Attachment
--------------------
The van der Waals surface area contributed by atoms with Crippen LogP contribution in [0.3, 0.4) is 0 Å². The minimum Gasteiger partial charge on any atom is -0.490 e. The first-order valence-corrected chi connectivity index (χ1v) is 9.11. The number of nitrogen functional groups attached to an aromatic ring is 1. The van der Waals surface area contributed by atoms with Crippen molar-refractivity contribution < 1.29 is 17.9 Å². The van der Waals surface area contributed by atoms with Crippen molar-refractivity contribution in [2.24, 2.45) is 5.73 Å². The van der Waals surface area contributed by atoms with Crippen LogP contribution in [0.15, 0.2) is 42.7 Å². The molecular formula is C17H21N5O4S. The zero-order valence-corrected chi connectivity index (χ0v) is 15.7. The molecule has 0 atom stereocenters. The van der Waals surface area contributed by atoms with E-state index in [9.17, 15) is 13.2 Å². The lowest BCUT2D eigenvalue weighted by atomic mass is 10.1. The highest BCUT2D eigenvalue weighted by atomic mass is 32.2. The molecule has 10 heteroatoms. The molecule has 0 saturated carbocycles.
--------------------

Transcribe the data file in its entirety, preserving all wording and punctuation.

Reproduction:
The van der Waals surface area contributed by atoms with Crippen LogP contribution in [0.3, 0.4) is 0 Å². The minimum Gasteiger partial charge on any atom is -0.490 e. The first-order valence-corrected chi connectivity index (χ1v) is 9.11. The number of nitrogen functional groups attached to an aromatic ring is 1. The van der Waals surface area contributed by atoms with Crippen molar-refractivity contribution < 1.29 is 17.9 Å². The van der Waals surface area contributed by atoms with Crippen molar-refractivity contribution in [2.24, 2.45) is 5.73 Å². The van der Waals surface area contributed by atoms with Crippen LogP contribution in [0.15, 0.2) is 42.7 Å². The molecular formula is C17H21N5O4S. The zero-order valence-corrected chi connectivity index (χ0v) is 15.7. The molecule has 0 atom stereocenters. The van der Waals surface area contributed by atoms with E-state index in [9.17, 15) is 13.2 Å². The lowest BCUT2D eigenvalue weighted by atomic mass is 10.1. The highest BCUT2D eigenvalue weighted by atomic mass is 32.2. The molecule has 10 heteroatoms. The molecule has 0 saturated carbocycles.